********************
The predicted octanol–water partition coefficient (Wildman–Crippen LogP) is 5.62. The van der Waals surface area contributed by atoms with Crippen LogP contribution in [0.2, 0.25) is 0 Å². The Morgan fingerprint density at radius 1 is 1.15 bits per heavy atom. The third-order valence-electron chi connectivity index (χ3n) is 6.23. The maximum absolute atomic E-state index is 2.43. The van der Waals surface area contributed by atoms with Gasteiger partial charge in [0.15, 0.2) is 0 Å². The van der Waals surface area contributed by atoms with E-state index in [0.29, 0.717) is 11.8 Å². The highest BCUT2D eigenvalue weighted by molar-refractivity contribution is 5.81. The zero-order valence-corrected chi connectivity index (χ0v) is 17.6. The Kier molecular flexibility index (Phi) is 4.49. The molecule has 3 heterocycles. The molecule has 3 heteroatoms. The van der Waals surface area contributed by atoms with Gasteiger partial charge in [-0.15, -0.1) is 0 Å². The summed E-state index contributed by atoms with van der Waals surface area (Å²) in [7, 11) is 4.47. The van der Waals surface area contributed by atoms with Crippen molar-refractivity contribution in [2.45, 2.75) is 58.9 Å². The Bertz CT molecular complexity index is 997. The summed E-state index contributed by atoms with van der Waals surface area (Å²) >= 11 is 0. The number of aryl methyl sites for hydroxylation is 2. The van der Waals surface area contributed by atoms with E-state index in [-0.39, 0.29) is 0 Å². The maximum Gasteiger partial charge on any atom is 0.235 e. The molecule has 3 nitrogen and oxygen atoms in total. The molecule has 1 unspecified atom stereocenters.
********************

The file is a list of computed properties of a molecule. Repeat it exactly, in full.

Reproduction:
The predicted octanol–water partition coefficient (Wildman–Crippen LogP) is 5.62. The van der Waals surface area contributed by atoms with Crippen LogP contribution in [0.2, 0.25) is 0 Å². The Morgan fingerprint density at radius 1 is 1.15 bits per heavy atom. The third-order valence-electron chi connectivity index (χ3n) is 6.23. The maximum absolute atomic E-state index is 2.43. The van der Waals surface area contributed by atoms with Gasteiger partial charge in [0.15, 0.2) is 0 Å². The van der Waals surface area contributed by atoms with E-state index in [0.29, 0.717) is 11.8 Å². The highest BCUT2D eigenvalue weighted by molar-refractivity contribution is 5.81. The zero-order valence-corrected chi connectivity index (χ0v) is 17.6. The Kier molecular flexibility index (Phi) is 4.49. The molecule has 3 heterocycles. The molecule has 3 heteroatoms. The van der Waals surface area contributed by atoms with Gasteiger partial charge in [-0.15, -0.1) is 0 Å². The summed E-state index contributed by atoms with van der Waals surface area (Å²) in [7, 11) is 4.47. The van der Waals surface area contributed by atoms with Crippen molar-refractivity contribution in [2.45, 2.75) is 58.9 Å². The Bertz CT molecular complexity index is 997. The summed E-state index contributed by atoms with van der Waals surface area (Å²) >= 11 is 0. The number of aryl methyl sites for hydroxylation is 2. The van der Waals surface area contributed by atoms with E-state index in [-0.39, 0.29) is 0 Å². The maximum Gasteiger partial charge on any atom is 0.235 e. The molecule has 3 nitrogen and oxygen atoms in total. The molecule has 1 unspecified atom stereocenters.